Aquazzura's founder took to the brand's Instagram account this past week to call out Ivanka Trump for copying. The presidential candidate's spawn maintains a New York-based clothing and accessories collection, which released a shoe that was just a bit too close for comfort to Aquazzura's Wild Thing fringe sandal for the brand's creative director, Edgardo Osorio.
According to the brand's recent Instagram post, which features a side-by-side photo of the Ivanka Trump shoe and Aquazzura's popular Wild Thing sandal: "One of the most disturbing things in the fashion industry is when someone blatantly steals your copyright design and doesn't care." Osorio continues on: to write: "You should know better. Shame on you Ivanka Trump. Imitation is NOT the most sincere form of flattery. #ItaliansDoItBetter." And this isn't the first time. In January, Aquazzura commented on one of Trump’s posts featuring the same shoe style, saying, “You should be embarrassed for copying young designers! Shame on you!!!!”
Osorio also spoke out recently about the widespread availability of Aquazzura copies and the damage it does to his young brand. “As a young designer, you become well known for a silhouette,” Osorio told BoF. These classic styles, which can be carried through several seasons, “are the way the designer makes money, because they don’t go on sale. When they start copying my classic styles, it’s a problem.”
The shoe at issue, Trump's Hettie Heel (above, right), is, in fact, a dead ringer for Osorio's best selling Wild Thing sandal (above, left), a style that Steve Madden has also recently replicated. Trump has even rolled out a suspiciously similar red hue, which is the shade that has been a widespread success when it comes to the Aquazzura original. So popular, the Aquazzura version landed on the feet of many celebs and on Lyst's most coveted items of 2015 list, as it was one of the online shopping site's hottest sellers of the year.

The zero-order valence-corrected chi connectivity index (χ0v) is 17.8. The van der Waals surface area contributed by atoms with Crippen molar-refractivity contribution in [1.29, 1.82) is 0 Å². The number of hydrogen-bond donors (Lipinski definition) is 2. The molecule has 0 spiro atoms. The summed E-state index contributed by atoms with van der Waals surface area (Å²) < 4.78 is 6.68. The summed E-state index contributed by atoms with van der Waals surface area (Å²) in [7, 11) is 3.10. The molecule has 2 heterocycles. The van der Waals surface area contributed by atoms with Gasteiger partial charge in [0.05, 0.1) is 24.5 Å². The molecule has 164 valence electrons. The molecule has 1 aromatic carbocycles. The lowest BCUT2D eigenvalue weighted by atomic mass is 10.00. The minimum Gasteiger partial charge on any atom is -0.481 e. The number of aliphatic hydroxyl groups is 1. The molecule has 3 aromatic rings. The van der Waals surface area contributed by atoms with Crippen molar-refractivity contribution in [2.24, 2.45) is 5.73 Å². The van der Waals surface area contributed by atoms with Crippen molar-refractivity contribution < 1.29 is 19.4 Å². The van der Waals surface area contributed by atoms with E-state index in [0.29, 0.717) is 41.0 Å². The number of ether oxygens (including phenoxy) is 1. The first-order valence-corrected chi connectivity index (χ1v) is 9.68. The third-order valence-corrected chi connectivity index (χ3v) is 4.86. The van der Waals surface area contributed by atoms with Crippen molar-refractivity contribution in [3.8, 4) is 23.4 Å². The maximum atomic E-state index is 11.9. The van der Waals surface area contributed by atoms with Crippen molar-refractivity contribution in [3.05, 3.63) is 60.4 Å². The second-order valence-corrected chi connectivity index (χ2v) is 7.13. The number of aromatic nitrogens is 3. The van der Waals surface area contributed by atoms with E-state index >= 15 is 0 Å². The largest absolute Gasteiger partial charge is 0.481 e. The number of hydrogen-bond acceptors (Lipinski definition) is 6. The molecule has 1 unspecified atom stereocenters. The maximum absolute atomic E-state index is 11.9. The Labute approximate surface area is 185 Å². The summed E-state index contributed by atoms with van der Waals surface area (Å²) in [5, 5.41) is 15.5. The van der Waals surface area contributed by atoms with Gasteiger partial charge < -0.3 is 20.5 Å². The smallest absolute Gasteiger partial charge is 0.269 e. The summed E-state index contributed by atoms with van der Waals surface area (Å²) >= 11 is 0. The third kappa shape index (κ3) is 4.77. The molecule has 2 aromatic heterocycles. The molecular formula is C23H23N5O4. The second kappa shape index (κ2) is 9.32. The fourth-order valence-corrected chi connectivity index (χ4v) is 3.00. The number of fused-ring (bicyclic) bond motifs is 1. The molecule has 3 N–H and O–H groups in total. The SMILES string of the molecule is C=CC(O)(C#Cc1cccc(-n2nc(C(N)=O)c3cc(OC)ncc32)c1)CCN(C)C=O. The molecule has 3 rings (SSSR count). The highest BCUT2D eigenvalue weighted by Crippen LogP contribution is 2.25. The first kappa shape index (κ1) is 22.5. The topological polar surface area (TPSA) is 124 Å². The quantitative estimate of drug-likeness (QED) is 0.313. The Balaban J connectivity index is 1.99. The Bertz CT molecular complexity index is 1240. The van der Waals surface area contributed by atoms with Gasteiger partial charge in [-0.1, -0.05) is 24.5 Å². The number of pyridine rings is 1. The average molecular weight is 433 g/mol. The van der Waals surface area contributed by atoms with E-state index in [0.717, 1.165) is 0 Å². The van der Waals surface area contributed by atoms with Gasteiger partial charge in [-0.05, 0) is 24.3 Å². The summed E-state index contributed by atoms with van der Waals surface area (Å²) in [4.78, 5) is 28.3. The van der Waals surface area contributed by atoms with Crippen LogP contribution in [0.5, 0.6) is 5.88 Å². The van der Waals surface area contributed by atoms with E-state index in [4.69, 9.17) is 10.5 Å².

And to make matters just a bit worse, this isn't Trump's first offense. In 2011, New York-based designer, Derek Lam, called out 34-year old Trump for copying one of his footwear designs. Lam reportedly sent a cease-and-desist letter to Trump, accusing her of “blatantly and intentionally copying” his shoe design. “We have seen very similar copies before but we have never seen a shoe that perfectly copied,” Jan-Hendrik Schlottmann, chief executive officer of Derek Lam, said at the time. “It’s such an investment to make a shoe … we had to protest this.” That's strike one.
But back to Aquazzura: The legally-minded amongst us likely paused when Osorio called attention to his "copyright" protected design. As you may know, copyright protection is often difficult to come by in the U.S., as copyright law does not protect useful items, such as clothes and shoes, in their entirety. While there is an argument here that Osorio can claim protection over the fringe elements of his shoe (in accordance with the copyright doctrine of separability), he likely cannot claim rights in the entire shoe.
However, Italian law is another matter, as it would likely provide protection for the shoe design as a whole (as the national protections there are more design friendly than those offered in the U.S.). Unfortunately for Osorio, Italian copyright protection will be of little help in preventing the sale of such copies stateside. So, in lieu of a registered copyright in the U.S. and a lack of design patent protection for the Wild Thing design, he's left with the court of public opinion, in which he can publicly shame Trump for her copycat ways and hope to deter consumers from shopping the lookalike shoe.